Moore struggling with hands, confidence

OWINGS MILLS – One bad game can represent a lapse in concentration. Twice can be explained as a coincidence. The third time qualifies as a legitimate negative trend. For Baltimore Ravens wide receiver Clarence Moore, multiple dropped passes during the majority of the preseason has extended into the regular season and opened questions about his status as a starter.

In the final seconds of the first half in the Ravens' 24-7 loss to Indianapolis, Moore flubbed a pass deep in Colts territory that could have set up a game-tying field goal. He compounded the error by committing a false start penalty on the ensuing play.

The Ravens' operative plan is for the 6-foot-6, 220-pound Moore to act as a complementary target opposite No. 1 wideout Derrick Mason. Yet, after an offseason where he gained weight, strength and the coaches' confidence, Moore is struggling with fundamentals. He doesn't look especially tough over the middle, which plagued him as a rookie last season.

"Hopefully, the last little bit is an aberration, a confidence thing that he can fight through," Ravens coach Brian Billick said. "He is a good young man. He has looked so good in training camp, so good in preseason. Hopefully, this won't linger with him, but he is the only one who can address that."

Moore led the Ravens last season with four touchdown catches, mostly on jump balls. This was supposed to be the season where he emerges as an all-around target capable of doing more than exploiting his superior size and leaping ability.

"I need to focus a lot more during the week and focus more during the game," said Moore, who caught two passes for 36 yards against the Colts. "I can't explain none of it. I can't explain none of the drops.

"I think I just started to get out of my game a little bit. I've got to learn that you've got to play the next play. You have to stay in the game."

Throughout the offseason, the coaching staff lauded Moore for improving his size, bulk and route-running.

Is the sixth-round draft pick being asked to play a role that's beyond his capabilities? Or would Moore be better suited to a limited, specialized role?

Moore has proven he's capable of making big plays, especially in the red zone. His consistency is the primary issue.

"I can't worry about whether I'm going to be starting," Moore said. "I just have to play my role, work hard and do what I'm asked to do."

First-round draft pick Mark Clayton is another option, but the Ravens like the contrast between Moore and Mason (5-10, 192 pounds). The thinking is that Clayton's game is fairly similar to Mason's.

Clayton, who caught five passes for 44 yards in his NFL debut, has had a few drops caused by being overly eager.

"He's still got to learn to catch and then run, as opposed to run and then catch," Billick said of Clayton.

The Ravens appear to be sticking behind Moore while hoping he snaps out of this slump.

"We can do everything we can to help buoy him up to work him through it," Billick said, "but ultimately he is the one who has to pull his confidence back together and impact the game the way we know he can."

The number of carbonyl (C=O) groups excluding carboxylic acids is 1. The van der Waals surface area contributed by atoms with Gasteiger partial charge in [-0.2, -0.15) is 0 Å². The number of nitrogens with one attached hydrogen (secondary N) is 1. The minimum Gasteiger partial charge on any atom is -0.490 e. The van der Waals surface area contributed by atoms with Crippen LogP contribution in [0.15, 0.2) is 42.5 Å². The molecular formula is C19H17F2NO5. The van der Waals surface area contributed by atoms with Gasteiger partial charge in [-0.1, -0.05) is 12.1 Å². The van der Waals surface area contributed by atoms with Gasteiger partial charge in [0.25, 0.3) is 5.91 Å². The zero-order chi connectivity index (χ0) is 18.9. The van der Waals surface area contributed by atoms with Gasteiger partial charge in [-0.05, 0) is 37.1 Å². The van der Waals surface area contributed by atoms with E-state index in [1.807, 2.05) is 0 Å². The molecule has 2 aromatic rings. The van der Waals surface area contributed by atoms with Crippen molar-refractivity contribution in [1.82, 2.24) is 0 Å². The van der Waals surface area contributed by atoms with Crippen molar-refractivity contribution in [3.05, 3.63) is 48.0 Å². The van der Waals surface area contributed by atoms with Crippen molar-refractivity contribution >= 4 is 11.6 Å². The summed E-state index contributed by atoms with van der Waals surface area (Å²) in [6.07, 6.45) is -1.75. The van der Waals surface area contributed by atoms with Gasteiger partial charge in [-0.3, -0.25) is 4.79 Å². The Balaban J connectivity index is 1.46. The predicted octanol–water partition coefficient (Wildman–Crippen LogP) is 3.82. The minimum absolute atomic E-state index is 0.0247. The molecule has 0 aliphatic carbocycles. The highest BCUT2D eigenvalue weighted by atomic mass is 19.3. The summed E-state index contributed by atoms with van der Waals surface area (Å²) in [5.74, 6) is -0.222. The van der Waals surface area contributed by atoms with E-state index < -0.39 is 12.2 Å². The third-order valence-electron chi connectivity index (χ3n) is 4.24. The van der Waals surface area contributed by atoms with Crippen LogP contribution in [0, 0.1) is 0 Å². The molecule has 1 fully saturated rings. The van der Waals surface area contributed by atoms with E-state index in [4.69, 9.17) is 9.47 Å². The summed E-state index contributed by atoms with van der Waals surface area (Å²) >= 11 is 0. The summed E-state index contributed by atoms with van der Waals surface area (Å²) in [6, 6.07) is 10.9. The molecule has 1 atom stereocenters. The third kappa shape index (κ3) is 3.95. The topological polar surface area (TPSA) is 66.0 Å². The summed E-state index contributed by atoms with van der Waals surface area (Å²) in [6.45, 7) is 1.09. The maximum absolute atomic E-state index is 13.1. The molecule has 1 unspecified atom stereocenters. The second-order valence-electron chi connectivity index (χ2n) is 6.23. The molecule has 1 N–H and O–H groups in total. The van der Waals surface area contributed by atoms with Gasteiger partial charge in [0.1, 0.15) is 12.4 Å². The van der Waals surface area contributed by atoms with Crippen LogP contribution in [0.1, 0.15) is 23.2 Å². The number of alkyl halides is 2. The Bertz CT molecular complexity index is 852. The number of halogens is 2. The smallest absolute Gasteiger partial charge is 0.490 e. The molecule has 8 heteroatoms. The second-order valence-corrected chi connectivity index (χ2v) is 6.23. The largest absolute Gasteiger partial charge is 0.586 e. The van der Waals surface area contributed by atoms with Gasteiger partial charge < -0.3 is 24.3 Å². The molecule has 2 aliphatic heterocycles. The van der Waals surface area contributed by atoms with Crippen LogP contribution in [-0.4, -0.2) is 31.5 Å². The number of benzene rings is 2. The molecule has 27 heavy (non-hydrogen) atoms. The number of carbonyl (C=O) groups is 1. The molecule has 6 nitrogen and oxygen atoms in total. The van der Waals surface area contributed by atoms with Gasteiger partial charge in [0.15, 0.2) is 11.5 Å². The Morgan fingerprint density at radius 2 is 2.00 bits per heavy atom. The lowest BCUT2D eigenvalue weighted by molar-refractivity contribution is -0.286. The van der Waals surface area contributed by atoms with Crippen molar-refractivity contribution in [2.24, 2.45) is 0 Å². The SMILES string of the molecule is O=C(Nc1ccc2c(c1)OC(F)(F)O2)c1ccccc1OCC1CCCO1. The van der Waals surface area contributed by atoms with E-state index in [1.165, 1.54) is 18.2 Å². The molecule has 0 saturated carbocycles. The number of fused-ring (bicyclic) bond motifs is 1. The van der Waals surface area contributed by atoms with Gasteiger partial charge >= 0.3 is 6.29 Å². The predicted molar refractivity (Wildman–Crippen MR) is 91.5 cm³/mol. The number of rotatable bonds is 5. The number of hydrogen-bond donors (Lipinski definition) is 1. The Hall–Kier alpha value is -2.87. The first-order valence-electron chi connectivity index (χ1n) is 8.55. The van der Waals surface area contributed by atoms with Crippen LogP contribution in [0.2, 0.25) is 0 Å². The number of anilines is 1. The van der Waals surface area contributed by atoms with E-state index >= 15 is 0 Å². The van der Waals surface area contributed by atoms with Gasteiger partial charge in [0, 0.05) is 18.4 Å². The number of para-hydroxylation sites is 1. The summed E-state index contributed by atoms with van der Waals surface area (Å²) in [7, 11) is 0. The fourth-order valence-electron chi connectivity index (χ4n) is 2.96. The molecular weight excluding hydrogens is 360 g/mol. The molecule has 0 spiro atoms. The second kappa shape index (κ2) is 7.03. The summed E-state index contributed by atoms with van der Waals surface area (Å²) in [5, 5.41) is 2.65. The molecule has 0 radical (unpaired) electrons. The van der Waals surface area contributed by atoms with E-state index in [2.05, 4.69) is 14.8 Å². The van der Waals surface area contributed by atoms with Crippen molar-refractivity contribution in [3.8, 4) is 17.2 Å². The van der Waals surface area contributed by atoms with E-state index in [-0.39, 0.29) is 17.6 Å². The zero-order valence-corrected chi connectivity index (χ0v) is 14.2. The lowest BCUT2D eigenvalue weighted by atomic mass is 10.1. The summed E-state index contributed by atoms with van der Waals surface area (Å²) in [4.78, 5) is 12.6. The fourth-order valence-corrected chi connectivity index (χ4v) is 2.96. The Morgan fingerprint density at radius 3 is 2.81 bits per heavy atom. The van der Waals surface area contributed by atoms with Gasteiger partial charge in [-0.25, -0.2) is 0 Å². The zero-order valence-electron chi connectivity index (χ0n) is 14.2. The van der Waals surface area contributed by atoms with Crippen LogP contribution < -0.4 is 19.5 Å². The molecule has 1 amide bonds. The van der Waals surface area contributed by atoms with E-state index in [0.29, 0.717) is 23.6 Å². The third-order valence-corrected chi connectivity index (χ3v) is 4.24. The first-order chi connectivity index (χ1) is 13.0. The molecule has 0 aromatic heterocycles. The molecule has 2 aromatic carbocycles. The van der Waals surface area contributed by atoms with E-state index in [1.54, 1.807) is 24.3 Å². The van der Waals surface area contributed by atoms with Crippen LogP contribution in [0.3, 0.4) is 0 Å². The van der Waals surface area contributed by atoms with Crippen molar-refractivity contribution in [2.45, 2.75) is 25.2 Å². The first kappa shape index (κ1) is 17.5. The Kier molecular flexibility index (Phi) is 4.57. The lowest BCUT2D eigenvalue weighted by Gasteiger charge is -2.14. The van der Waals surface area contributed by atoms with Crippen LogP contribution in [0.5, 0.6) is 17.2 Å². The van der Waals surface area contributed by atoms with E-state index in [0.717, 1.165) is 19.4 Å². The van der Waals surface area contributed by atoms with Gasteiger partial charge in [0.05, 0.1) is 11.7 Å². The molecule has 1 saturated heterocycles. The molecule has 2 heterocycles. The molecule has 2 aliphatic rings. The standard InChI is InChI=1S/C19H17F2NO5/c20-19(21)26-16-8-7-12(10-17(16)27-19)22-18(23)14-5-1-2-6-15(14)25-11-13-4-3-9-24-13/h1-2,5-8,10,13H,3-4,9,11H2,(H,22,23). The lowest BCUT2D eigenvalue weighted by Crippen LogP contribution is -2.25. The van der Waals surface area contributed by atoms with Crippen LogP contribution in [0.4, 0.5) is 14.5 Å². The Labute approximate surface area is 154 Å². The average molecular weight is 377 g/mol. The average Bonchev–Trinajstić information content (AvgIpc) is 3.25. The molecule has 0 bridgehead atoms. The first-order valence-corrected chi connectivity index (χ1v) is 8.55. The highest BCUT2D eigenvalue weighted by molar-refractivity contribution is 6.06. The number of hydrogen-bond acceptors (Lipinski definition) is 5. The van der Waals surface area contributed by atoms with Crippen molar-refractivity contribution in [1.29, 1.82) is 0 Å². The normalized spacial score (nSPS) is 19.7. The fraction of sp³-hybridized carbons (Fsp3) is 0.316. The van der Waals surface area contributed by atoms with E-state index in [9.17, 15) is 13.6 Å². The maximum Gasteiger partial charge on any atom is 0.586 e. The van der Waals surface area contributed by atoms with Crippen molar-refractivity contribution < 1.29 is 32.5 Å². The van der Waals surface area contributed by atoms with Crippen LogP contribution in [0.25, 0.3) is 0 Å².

NOTES: The Ravens allowed three sacks to the Colts, including one where quarterback Kyle Boller was knocked out of the game with a hyperextended right big toe. "Our job is to protect the quarterback," offensive guard Edwin Mulitalo said. "Kyle got hurt, so we take that personally. Hopefully, we can correct those things that we did and put it behind us. A lot of things that we did, we did to ourselves." … Offensive tackle Jonathan Ogden didn't allow a sack to Dwight Freeney, but Ogden was flagged for two false starts. Plus, Freeney was unblocked on several runs. "Nothing seemed to go our way and it was our own fault," Ogden said. "At inopportune times, someone would do something. Until the last drive, we couldn't sustain anything. I'd rather give up three sacks and get a win. I don't take any pleasure in winning an individual matchup when you don't win the game." … Fullback Alan Ricard, who was deactivated against the Colts even though he said he has recovered from a calf injury, is now listed second on the depth chart behind Ovie Mughelli. "Just the competitiveness in me, I want to play," said Ricard, a Pro Bowl alternate in 2003 when Lewis rushed for 2,066 yards and was named the NFL Offensive Player of the Year. "I want to help the team any way possible. I guess the game plan was for other people to make plays and I just hope this week I'll be able to get back in there." The Ravens used tight end Daniel Wilcox, who caught eight passes for 78 yards, as a blocking back at times. "If it was up to me, I would have been out there, but it isn't up to me," Ricard said. "So, we'll just see what the game plan is for this week."

In addition to being a long time contributor to RavensInsider, Aaron Wilson writes for the Carroll County Times in Westminster Maryland.

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